Is this a lie by cheating fake companies-institutions?

    This is a leapfrog, a big gain from every aspect: education, closing the gap, bringing down prices of components, thus other electronic equipment due to increased production levels, etc.

    We should not concentrate on the transient stages of this new era. Look at the bigger picture, and steady state period.

    Even if they cannot reach the USD 100 level, they will try.

    It is better to inform the visionairres of the solutions to problems, rather than judging them for their search in excellence and the impossible.
    anonymous
  • This is classic 'make way please, gadget to the rescue'. Whenever there is a problem engineers sit around scribbling out solutions, they come up with some ingenious designs...

    ...for problems that they fail to understand.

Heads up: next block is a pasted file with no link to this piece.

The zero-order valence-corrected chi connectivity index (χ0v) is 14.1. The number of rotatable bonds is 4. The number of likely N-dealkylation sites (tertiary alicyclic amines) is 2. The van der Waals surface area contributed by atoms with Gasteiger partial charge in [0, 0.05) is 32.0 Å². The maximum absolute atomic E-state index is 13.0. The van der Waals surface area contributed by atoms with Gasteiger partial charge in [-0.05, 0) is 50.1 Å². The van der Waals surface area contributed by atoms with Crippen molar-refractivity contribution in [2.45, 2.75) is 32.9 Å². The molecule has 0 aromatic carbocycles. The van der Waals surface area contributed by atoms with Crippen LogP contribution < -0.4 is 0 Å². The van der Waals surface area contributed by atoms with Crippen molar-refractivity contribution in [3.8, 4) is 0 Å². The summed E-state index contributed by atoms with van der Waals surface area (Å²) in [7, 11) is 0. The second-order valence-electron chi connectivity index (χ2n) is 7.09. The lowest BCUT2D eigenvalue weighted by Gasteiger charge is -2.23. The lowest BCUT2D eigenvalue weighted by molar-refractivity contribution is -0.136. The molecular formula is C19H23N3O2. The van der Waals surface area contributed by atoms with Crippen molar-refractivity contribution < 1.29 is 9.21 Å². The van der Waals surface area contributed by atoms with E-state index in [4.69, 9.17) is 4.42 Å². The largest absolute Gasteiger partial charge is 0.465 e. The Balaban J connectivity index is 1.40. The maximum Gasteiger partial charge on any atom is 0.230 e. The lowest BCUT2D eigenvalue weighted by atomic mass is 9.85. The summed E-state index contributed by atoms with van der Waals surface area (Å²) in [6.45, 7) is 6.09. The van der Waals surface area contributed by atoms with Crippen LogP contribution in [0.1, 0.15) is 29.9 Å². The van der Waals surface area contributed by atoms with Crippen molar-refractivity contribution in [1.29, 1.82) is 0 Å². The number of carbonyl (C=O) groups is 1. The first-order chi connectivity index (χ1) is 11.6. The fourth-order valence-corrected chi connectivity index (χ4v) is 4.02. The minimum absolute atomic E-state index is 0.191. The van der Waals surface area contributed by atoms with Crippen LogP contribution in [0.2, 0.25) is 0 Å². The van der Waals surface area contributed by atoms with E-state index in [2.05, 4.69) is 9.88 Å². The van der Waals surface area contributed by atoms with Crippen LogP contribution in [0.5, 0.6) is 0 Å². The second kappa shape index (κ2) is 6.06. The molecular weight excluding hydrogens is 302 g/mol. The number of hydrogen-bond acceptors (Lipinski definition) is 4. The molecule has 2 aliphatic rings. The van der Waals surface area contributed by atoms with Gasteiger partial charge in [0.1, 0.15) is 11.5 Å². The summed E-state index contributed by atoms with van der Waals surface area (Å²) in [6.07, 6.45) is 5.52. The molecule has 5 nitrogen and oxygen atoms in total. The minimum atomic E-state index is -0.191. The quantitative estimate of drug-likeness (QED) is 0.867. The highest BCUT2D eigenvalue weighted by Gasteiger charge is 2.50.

I have worked in Africa drilling boreholes for countries in dire need to clean water supplys. You don't have to walk far before you come across a defunct borehole which was probably on the cover of some charities glossy brochure surrounded by smiling brown faces a few years before.

    Before you flame me, I am not anti development, I am not anti low technology design, it just needs people to go out to where the problem is and come up with some solutions. They'll get it wrong first time out but with ITERATION, we could see some useful results.

    Getting back to the laptop, what will it be used for? Can the people it is aimed at read? Do you think, having never seen spam they'll fall for the first Nigerian prince needing them to transfer money? Of course they will.

    Richard Feyman was involved in a technology transfer program in S America. His comment was that it was useless trying to teach people what a pump was and transfer the technology to them. They already had it, only it was just the rich that had the pumps.

    The technology may be difficult to produce at the price quoted but even more important is the human side of things. Don't stop inventing and persuing good causes, just get out there and see what works.
    anonymous